Unnoticed by most of us, all manner of consumer revolutions are happening (try Googling ‘food deliveries Guernsey’) and that’s before 5G, robotics, artificial intelligence and autonomous drones break into their stride.
Yet if a shop in High Street St Peter Port closes or another national chain succumbs, all hell breaks loose and we see States members demanding ‘something must be done’, as happened last week.
Yet look into the figures, as former senior States member Mary Lowe has done, and you’ll find that the 34 vacancies in Town is down from a peak of 50 eight years ago despite the pandemic, and there have been many new start-ups. Not a disaster but actually a quite good news story, with commercial property agents Watts reporting local and national interest in such properties as are available and potential clients waiting to visit them when Covid quarantines permit.
My point is that markets and people’s commercial instincts are much better than governments ‘doing something’ about these things. Labour, for instance, is apparently proposing a new law to allow councils in the UK to take over empty shops and reopen them without consent from the owners to ‘do something’.
Forget the ethical or legal implications of that, but state-sponsored shops aren’t the answer to retail’s biggest challenge – which is people demanding home delivery. One London fashion outlet, for instance, sends a driver round with all of the colours in all of the sizes for you to try on and waits 40 minutes while you do so. Pay for what you keep plus a modest charge for the service.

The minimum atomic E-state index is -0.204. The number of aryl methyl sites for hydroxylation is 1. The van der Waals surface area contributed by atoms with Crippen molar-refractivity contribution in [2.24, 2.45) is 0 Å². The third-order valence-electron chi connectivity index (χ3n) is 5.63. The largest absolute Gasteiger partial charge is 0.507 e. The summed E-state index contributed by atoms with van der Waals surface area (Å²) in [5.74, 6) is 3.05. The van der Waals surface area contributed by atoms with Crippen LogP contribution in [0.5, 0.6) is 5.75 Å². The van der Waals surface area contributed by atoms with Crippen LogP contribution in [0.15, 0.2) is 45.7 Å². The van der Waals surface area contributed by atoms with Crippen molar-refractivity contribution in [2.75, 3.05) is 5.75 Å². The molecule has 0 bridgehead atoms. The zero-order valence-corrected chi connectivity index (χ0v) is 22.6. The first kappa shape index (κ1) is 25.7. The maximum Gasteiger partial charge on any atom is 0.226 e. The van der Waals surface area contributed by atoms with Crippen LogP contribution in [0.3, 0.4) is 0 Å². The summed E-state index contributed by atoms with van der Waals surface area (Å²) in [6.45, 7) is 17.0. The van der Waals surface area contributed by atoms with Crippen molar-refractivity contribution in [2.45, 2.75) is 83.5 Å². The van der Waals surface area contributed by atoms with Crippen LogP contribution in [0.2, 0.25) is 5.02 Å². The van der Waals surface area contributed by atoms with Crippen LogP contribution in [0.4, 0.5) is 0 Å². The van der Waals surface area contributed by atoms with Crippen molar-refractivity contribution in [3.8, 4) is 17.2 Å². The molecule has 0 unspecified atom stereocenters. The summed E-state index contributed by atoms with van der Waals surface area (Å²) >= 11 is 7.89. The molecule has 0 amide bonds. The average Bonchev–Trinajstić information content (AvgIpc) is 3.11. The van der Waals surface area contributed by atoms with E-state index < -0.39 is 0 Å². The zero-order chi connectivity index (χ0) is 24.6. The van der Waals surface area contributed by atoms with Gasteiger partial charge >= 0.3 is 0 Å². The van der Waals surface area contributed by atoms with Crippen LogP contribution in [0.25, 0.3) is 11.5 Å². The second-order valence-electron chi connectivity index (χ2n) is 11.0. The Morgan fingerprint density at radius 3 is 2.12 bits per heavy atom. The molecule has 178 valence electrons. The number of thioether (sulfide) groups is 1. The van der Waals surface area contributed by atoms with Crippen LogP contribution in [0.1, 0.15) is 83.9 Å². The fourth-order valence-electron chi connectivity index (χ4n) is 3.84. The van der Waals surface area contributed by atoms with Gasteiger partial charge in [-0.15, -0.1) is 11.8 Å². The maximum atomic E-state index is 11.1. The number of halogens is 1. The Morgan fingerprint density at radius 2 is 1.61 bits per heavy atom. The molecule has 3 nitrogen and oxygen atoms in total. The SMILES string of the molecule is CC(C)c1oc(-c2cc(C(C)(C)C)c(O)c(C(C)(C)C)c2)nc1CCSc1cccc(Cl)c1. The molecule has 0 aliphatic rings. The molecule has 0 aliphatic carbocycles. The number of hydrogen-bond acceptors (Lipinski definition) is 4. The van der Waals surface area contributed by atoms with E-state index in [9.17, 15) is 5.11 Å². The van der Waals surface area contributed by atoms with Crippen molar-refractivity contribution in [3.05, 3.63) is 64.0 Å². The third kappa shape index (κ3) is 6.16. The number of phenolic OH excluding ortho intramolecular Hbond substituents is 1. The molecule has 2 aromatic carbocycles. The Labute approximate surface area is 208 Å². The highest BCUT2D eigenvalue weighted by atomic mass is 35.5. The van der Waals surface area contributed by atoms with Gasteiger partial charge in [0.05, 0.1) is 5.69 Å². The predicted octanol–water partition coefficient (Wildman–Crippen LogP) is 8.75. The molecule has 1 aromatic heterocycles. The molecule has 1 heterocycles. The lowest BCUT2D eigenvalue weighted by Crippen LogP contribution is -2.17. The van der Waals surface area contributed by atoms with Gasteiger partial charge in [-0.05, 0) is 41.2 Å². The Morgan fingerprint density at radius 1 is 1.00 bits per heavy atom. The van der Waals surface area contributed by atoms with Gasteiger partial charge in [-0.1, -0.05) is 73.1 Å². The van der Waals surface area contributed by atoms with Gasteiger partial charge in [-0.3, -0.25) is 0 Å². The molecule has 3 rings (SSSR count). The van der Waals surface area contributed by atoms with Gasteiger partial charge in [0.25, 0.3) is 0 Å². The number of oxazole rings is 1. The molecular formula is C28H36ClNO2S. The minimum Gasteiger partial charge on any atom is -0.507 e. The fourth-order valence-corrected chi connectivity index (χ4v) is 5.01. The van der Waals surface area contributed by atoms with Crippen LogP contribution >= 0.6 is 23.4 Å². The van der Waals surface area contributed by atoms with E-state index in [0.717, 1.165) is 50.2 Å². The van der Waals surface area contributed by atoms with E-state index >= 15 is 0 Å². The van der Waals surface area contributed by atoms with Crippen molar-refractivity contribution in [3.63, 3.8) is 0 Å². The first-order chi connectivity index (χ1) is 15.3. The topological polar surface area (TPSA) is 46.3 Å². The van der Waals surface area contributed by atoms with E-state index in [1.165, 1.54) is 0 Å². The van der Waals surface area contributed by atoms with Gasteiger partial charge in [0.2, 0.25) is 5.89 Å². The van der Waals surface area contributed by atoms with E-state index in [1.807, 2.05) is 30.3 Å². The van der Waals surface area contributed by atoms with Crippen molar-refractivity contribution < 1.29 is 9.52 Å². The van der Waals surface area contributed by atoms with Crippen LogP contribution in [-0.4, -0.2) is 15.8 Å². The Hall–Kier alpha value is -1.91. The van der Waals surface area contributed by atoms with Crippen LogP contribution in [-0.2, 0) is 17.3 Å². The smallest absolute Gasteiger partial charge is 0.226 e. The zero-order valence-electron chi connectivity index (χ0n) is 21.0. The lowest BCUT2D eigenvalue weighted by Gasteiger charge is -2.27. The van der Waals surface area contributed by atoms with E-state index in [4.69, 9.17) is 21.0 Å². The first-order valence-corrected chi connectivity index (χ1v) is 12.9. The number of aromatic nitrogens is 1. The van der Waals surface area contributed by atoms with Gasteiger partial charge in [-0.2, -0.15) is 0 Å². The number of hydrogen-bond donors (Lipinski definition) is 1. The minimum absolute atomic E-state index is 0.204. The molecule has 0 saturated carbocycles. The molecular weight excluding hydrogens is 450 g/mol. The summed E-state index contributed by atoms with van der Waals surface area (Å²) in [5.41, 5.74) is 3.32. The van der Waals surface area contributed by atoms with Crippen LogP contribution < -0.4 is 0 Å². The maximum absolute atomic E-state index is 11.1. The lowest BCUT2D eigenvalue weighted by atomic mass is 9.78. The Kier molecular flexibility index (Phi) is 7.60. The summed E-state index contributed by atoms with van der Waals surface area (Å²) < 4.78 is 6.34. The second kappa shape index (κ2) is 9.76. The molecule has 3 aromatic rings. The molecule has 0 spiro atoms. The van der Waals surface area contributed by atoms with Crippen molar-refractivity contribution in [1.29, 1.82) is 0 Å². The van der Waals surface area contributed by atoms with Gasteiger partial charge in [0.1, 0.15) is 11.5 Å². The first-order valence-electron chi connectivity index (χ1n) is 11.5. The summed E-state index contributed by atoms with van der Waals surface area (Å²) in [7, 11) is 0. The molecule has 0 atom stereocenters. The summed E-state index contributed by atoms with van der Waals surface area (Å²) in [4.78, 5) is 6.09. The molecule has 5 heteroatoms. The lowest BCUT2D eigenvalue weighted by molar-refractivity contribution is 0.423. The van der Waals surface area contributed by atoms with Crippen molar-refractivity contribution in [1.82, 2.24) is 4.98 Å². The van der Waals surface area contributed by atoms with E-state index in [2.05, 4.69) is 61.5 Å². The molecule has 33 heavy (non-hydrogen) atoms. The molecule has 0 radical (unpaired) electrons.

The conclusion here, ladies and gentlemen, is that States members generally know only what they know and this guides their actions on our behalf. Like banning bull bars all those years ago (never enacted and about to be rescinded), wasting your money on a clapped-out anti-panzer tank wall at L’Ancresse and, in the latest flight of lunacy, banning hedge veg crab and lobster sales from casual fishermen.
Perhaps we ought to club together and give every member of the Assembly one of those Dr Brink mugs. You remember, the one that says: ‘Evidence... you all know I like evidence’.